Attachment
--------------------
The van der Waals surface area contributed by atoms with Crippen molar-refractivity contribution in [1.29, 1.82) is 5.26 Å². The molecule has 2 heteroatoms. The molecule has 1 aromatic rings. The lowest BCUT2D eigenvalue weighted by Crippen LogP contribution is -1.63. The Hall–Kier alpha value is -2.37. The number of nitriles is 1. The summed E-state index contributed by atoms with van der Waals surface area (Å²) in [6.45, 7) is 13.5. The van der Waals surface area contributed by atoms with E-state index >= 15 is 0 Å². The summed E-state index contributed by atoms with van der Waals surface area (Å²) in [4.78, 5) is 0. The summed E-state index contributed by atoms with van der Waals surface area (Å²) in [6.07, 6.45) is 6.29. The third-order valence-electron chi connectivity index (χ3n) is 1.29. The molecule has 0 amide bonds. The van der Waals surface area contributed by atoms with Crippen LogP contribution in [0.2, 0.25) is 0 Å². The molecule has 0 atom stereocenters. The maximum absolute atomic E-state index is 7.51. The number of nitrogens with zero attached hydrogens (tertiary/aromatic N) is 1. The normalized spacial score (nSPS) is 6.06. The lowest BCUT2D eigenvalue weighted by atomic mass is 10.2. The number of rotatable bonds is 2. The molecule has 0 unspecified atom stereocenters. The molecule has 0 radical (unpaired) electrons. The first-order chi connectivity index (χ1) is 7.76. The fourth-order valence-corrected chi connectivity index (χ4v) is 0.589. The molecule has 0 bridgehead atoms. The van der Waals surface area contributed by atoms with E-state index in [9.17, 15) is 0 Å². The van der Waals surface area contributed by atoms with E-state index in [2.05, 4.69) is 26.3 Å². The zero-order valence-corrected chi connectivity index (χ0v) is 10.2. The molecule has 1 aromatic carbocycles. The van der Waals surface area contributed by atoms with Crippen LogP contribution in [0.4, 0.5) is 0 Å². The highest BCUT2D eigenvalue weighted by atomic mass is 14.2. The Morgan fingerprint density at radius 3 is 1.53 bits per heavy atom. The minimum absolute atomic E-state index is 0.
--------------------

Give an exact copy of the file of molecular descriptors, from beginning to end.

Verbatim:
The van der Waals surface area contributed by atoms with Crippen molar-refractivity contribution in [1.29, 1.82) is 5.26 Å². The molecule has 2 heteroatoms. The molecule has 1 aromatic rings. The lowest BCUT2D eigenvalue weighted by Crippen LogP contribution is -1.63. The Hall–Kier alpha value is -2.37. The number of nitriles is 1. The summed E-state index contributed by atoms with van der Waals surface area (Å²) in [6.45, 7) is 13.5. The van der Waals surface area contributed by atoms with E-state index >= 15 is 0 Å². The summed E-state index contributed by atoms with van der Waals surface area (Å²) in [4.78, 5) is 0. The summed E-state index contributed by atoms with van der Waals surface area (Å²) in [6.07, 6.45) is 6.29. The third-order valence-electron chi connectivity index (χ3n) is 1.29. The molecule has 0 amide bonds. The van der Waals surface area contributed by atoms with Crippen LogP contribution in [0.2, 0.25) is 0 Å². The molecule has 0 atom stereocenters. The maximum absolute atomic E-state index is 7.51. The number of nitrogens with zero attached hydrogens (tertiary/aromatic N) is 1. The normalized spacial score (nSPS) is 6.06. The lowest BCUT2D eigenvalue weighted by atomic mass is 10.2. The number of rotatable bonds is 2. The molecule has 0 unspecified atom stereocenters. The molecule has 0 radical (unpaired) electrons. The first-order chi connectivity index (χ1) is 7.76. The fourth-order valence-corrected chi connectivity index (χ4v) is 0.589. The molecule has 0 bridgehead atoms. The van der Waals surface area contributed by atoms with E-state index in [9.17, 15) is 0 Å². The van der Waals surface area contributed by atoms with E-state index in [2.05, 4.69) is 26.3 Å². The zero-order valence-corrected chi connectivity index (χ0v) is 10.2. The molecule has 1 aromatic carbocycles. The van der Waals surface area contributed by atoms with Crippen LogP contribution in [0.4, 0.5) is 0 Å². The highest BCUT2D eigenvalue weighted by atomic mass is 14.2. The Morgan fingerprint density at radius 3 is 1.53 bits per heavy atom. The minimum absolute atomic E-state index is 0.